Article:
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StuartR wrote:
Do not disconnect the battery at all or the earth/live connections when running or when the alternator is energised.

Hmmmm. :oops: Perhaps that is what killed the voltage regulator on the replacement alternator. But this doesn't explain why the battery is being depleted and needs re-charging externally. I'll fit the new alternator and make sure I don't disconnect the battery with the engine running again - even if it means buying a second battery that does fit in the battery tray properly.

Thanks for the info! :oops:

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PostPosted: Tue Sep 23, 2014 6:46 pm 
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As a matter of course, I would double check that all of the earth connections are clean and tight.

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PostPosted: Wed Sep 24, 2014 1:44 am 
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Yes - Stuart is correct - an alternator MUST always be connected to a battery, even if it is a dud battery when running.

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PostPosted: Wed Sep 24, 2014 2:23 am 
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You could have sulfated battery plates if it is on a charger, even a trickle charger, all the time. Incomplete and improper charging can surely wreak havok on a battery. I see it quite often at work when customers start driving their "summer" vehicles after having them on a "trickle charger" all winter. I've seen alternators fail as well due to poor battery condition. Just a guess, but something to look into. Here's a link to some general info on this subject. :)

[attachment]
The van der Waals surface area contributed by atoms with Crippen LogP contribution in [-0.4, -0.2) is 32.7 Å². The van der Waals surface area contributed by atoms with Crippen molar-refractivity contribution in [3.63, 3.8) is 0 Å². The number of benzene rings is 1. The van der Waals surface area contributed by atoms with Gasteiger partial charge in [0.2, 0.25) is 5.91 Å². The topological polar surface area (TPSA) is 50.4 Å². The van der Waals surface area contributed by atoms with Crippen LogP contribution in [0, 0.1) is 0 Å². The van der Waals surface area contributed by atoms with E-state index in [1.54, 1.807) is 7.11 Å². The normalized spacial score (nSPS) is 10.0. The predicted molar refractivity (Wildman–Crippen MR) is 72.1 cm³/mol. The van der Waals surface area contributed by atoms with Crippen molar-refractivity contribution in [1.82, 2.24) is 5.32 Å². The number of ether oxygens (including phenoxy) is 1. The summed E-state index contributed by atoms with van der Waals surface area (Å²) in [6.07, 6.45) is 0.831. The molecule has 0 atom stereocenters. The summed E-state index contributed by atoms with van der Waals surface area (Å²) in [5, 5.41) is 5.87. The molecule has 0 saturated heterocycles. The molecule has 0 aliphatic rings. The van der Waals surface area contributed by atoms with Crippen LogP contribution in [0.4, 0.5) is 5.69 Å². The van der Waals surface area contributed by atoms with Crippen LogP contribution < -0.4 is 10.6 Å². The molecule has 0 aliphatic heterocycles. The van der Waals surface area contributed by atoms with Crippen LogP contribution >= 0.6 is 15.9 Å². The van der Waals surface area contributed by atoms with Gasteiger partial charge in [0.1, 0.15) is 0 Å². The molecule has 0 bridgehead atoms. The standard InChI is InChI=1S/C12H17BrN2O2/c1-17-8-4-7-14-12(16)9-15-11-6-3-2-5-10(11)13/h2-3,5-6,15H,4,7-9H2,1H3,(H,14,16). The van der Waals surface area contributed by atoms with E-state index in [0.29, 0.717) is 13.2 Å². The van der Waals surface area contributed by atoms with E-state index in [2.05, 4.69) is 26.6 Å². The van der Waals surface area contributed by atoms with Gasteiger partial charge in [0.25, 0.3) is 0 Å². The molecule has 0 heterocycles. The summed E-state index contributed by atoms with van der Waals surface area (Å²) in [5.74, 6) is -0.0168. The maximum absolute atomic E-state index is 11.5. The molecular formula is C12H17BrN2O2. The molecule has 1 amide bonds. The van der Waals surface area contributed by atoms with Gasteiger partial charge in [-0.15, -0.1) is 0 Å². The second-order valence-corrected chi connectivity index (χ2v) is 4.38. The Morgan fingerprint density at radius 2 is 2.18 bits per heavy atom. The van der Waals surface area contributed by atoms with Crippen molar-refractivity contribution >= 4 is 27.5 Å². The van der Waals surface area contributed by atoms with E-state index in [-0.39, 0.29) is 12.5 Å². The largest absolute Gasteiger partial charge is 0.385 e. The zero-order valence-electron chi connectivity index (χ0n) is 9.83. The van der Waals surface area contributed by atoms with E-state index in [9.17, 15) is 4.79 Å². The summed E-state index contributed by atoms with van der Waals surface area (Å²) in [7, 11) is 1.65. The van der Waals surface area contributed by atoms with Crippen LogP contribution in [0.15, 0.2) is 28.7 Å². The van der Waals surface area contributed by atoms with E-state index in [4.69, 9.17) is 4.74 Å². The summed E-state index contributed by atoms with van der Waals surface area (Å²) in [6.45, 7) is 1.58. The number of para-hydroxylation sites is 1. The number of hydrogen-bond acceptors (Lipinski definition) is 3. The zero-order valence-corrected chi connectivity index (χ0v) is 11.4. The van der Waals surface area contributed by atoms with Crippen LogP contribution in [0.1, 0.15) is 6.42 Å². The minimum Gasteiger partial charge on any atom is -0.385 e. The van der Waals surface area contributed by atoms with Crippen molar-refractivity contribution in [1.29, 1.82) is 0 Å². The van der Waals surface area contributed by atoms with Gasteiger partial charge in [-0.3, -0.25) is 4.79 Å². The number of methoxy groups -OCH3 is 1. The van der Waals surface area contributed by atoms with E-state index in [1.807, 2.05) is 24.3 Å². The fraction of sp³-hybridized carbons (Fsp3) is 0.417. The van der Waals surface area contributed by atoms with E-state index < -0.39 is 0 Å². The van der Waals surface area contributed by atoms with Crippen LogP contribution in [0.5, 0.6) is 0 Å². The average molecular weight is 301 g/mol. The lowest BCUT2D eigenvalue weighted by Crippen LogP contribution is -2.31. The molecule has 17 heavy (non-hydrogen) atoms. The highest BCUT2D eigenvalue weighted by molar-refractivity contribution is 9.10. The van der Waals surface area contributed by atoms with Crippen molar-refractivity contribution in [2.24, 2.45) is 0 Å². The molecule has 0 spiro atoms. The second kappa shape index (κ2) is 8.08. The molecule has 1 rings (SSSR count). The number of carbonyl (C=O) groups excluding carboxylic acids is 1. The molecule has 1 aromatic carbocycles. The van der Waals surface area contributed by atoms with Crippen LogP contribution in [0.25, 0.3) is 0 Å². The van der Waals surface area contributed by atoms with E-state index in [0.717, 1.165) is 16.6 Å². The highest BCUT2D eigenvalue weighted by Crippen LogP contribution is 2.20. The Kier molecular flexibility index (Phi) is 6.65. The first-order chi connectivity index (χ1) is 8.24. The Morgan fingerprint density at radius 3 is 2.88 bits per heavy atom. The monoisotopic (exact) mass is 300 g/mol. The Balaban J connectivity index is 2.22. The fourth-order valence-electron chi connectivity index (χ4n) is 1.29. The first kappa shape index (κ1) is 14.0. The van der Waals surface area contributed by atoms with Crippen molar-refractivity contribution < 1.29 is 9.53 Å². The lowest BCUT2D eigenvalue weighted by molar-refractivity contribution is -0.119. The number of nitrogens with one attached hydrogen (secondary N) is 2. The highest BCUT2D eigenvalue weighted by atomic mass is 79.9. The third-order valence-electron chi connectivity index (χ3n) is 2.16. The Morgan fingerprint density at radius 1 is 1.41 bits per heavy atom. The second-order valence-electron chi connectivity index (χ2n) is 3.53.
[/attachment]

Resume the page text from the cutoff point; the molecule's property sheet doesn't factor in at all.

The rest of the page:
http://support.rollsbattery.com/support ... 64-battery


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PostPosted: Wed Sep 24, 2014 2:44 am 
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Thanks for that; I use one of these www.accumate.co.uk on several classic cars / under used machines (I have 12 vehicles with only 2 being used frequently!) and I have always understood that they are "intelligent" and do a cyclical charge to prevent improper charging - but I might be wrong. I did take the battery to a garage and they tested it and said that it was fine / holding its charge OK. But perhaps a new battery would be a sensible investment anyway.

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| '62 Early Series I SWB | '72 Series II LWB |
| '56 Citroën Traction Avant |


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PostPosted: Wed Sep 24, 2014 3:47 am 
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Good old fashioned Load Tests usually do a great job of flushing out bad batteries. Good luck sir!


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PostPosted: Wed Sep 24, 2014 6:28 am 
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Julian,
I have a battery drop tester (tests battery by putting a heavy load on it and measuring the voltage) if you want to use it.

Buy a pair of heavy duty jump leads and put the spare battery on the ground next to the vehicle. Connect up the jump leads with original battery still in place in the battery box. I.e. run the two batteries in parallel. When engine has started, you can disconnect the jump leads without having to disconnect the original battery.

As mentioned above - Never disconnect / reconnect the battery from an alternator powered system when the alternator is turning - It WILL kill the voltage regulator in the alternator when you connect it back up.

John

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PostPosted: Wed Sep 24, 2014 8:45 am 
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John, I do have a battery drop tester, and although it told me the battery was OK I wanted a "proper" garage to confirm that. http://tinyurl.com/mgjxka3

A few years ago a friend made some mega jump leads for me, with some VERY thick arc welding cables, so am sure that they are up to the job - but I'll use your suggestion next time!

Thanks all!

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| '62 Early Series I SWB | '72 Series II LWB |
| '56 Citroën Traction Avant |